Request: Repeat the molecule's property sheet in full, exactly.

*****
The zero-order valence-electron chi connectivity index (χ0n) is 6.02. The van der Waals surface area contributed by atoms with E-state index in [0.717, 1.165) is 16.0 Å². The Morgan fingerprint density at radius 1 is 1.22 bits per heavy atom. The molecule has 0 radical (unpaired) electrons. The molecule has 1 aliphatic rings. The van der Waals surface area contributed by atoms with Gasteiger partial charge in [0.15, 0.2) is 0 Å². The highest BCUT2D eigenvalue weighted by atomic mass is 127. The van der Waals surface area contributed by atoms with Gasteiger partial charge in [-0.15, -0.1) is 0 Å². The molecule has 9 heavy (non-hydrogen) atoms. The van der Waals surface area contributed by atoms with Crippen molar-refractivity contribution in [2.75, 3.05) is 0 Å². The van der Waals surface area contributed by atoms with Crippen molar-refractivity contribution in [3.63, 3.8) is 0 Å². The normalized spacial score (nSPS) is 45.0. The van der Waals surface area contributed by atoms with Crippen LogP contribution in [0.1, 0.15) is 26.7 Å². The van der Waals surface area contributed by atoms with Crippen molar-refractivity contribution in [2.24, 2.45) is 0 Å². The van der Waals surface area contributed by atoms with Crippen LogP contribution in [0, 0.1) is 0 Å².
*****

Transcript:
The zero-order valence-electron chi connectivity index (χ0n) is 6.02. The van der Waals surface area contributed by atoms with E-state index in [0.717, 1.165) is 16.0 Å². The Morgan fingerprint density at radius 1 is 1.22 bits per heavy atom. The molecule has 0 radical (unpaired) electrons. The molecule has 1 aliphatic rings. The van der Waals surface area contributed by atoms with Gasteiger partial charge in [0.15, 0.2) is 0 Å². The highest BCUT2D eigenvalue weighted by atomic mass is 127. The van der Waals surface area contributed by atoms with Gasteiger partial charge in [-0.15, -0.1) is 0 Å². The molecule has 9 heavy (non-hydrogen) atoms. The van der Waals surface area contributed by atoms with Crippen molar-refractivity contribution in [2.75, 3.05) is 0 Å². The van der Waals surface area contributed by atoms with Crippen molar-refractivity contribution in [3.63, 3.8) is 0 Å². The normalized spacial score (nSPS) is 45.0. The van der Waals surface area contributed by atoms with Crippen LogP contribution in [0.1, 0.15) is 26.7 Å². The van der Waals surface area contributed by atoms with Crippen molar-refractivity contribution in [2.24, 2.45) is 0 Å². The van der Waals surface area contributed by atoms with Crippen LogP contribution in [0, 0.1) is 0 Å².